I like to think the ghost of Monsignor Jack Egan is rattling around the rectory of Holy Name Cathedral, where Chicago’s new archbishop, Blase Cupich, now resides. If memory serves, Jack’s former small sitting room and bedroom would be just down the hall from where the new leader of Chicago Catholics bunks.
There is no disrespect involved in calling this particular monsignor by his first name. He preferred it. He was the bantam-sized Chicago priest whose reach extended far beyond the city limits. He was in the first contingent of Catholics who marched for civil rights in Selma. He joined community organizer Saul Alinsky in the fight for decent housing. He battled the late Mayor Richard J. Daley when urban renewal genuflected to the rich as it dispossessed the poor. Jack was the catalyst for the formation of the Association of Chicago Priests, a rebellion against the autocratic John Cardinal Cody, who wanted his parish priests to be seen but not heard.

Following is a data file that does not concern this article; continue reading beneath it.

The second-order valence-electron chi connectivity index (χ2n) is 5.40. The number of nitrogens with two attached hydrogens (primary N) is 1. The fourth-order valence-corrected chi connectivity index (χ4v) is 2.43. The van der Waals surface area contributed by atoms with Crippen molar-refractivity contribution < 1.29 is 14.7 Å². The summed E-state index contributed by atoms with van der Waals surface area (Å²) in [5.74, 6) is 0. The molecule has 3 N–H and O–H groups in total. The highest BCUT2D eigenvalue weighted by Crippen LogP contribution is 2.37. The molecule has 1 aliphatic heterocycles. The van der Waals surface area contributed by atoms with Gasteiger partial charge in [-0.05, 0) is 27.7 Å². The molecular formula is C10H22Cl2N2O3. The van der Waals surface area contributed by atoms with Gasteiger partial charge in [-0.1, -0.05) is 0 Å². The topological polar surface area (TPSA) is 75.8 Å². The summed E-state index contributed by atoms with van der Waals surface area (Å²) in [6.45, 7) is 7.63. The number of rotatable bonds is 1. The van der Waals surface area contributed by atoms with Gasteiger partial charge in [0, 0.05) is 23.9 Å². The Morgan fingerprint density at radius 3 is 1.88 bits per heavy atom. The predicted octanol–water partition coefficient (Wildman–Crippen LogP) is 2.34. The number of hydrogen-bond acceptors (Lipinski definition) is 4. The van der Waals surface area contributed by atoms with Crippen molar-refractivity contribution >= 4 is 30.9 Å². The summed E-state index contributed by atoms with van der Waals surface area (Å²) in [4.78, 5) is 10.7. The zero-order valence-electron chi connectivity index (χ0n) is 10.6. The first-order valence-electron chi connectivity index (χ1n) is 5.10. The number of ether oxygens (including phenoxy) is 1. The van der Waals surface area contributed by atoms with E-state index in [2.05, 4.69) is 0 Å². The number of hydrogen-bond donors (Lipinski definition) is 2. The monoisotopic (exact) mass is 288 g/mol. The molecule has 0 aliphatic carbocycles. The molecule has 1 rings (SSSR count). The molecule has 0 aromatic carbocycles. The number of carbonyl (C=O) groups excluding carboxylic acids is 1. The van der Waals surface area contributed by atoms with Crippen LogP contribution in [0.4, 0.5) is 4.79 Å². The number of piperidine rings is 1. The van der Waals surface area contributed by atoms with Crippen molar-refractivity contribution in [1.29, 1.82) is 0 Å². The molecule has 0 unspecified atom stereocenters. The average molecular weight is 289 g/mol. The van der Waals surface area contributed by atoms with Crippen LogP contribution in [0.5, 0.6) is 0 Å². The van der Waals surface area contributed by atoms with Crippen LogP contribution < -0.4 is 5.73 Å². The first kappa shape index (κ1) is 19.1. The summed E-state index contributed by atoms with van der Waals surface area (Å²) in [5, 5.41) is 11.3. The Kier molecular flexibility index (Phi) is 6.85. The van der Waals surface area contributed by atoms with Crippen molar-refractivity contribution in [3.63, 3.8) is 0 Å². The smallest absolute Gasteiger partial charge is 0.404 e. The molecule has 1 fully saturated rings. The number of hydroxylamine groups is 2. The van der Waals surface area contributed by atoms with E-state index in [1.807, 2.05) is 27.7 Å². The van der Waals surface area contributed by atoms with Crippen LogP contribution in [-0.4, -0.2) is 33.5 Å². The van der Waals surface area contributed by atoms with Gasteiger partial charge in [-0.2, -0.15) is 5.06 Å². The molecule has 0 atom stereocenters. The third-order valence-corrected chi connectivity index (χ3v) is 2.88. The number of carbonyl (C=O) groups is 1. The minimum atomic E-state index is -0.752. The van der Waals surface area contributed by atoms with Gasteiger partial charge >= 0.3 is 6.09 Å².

Cody forced Jack into exile. And when Cody died in disgrace, Joseph Cardinal Bernardin brought Jack back, knowing he would be a burr under his saddle as well.
But here’s the thing.
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